LENOX — Some serious momentum has gathered around the music of Benjamin Britten during his current centenary year, bringing forward not just multiple performances of iconic works like “Peter Grimes” and the “War Requiem,” but also occasioning many smaller-scale encounters with more seldom-heard pieces such as his three church parables. Written in the mid-1960s, the parables were first inspired by the composer’s visit to Japan roughly a decade earlier, during which he was deeply moved by a performance of a 15th-century Noh play titled “Sumidagawa.” As Britten later recalled, “The deep solemnity and selflessness of the acting, the perfect shaping of the drama . . . coupled with the strength and universality of the stories are something which every Western artist can learn from.”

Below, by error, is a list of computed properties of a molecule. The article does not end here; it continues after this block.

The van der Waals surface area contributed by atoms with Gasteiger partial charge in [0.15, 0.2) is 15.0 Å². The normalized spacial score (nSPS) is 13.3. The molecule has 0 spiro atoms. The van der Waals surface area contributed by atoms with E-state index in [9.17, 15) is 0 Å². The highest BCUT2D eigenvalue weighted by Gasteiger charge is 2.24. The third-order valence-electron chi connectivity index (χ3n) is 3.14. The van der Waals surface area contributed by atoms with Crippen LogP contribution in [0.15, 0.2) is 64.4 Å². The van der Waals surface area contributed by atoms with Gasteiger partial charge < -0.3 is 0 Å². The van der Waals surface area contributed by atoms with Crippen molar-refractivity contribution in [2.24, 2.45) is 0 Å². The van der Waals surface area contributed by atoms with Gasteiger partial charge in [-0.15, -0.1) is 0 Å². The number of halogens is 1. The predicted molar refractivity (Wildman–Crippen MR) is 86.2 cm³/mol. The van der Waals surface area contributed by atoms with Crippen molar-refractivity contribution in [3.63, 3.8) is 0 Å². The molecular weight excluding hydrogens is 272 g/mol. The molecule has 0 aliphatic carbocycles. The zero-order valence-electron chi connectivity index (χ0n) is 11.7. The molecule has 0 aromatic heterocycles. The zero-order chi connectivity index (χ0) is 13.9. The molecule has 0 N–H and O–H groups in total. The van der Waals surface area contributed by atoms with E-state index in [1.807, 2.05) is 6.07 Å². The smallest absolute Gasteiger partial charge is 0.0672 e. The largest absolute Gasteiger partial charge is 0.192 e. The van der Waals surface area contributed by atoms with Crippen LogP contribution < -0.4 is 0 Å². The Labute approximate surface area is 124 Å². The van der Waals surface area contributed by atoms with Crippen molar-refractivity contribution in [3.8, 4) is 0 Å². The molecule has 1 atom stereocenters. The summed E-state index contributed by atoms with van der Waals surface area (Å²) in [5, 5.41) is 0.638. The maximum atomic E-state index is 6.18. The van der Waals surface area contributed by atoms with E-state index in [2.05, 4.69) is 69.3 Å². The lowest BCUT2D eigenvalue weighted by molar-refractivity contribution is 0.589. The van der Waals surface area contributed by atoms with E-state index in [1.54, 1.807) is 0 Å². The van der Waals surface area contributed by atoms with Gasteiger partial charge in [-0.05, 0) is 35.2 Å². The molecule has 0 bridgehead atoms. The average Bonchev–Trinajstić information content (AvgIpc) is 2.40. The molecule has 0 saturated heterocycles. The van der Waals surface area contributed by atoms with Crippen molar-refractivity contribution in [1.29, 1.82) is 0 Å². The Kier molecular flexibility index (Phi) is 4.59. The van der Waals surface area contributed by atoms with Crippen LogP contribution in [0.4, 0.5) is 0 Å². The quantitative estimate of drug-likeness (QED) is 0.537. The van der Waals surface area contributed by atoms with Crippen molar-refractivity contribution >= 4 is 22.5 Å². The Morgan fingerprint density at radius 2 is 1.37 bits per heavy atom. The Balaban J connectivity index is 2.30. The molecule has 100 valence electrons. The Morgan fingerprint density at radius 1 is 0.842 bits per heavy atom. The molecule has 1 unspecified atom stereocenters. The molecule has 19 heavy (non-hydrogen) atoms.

He attempted to do just that in “Curlew River,” the first of the three parables, all of which are essentially stylized mini-operas that frame their individual stories by presenting them as reenactments by a group of monks. Each opera begins with the monks singing a processional plainchant from which Britten ingeniously derives much of the melodic material for the work as a whole.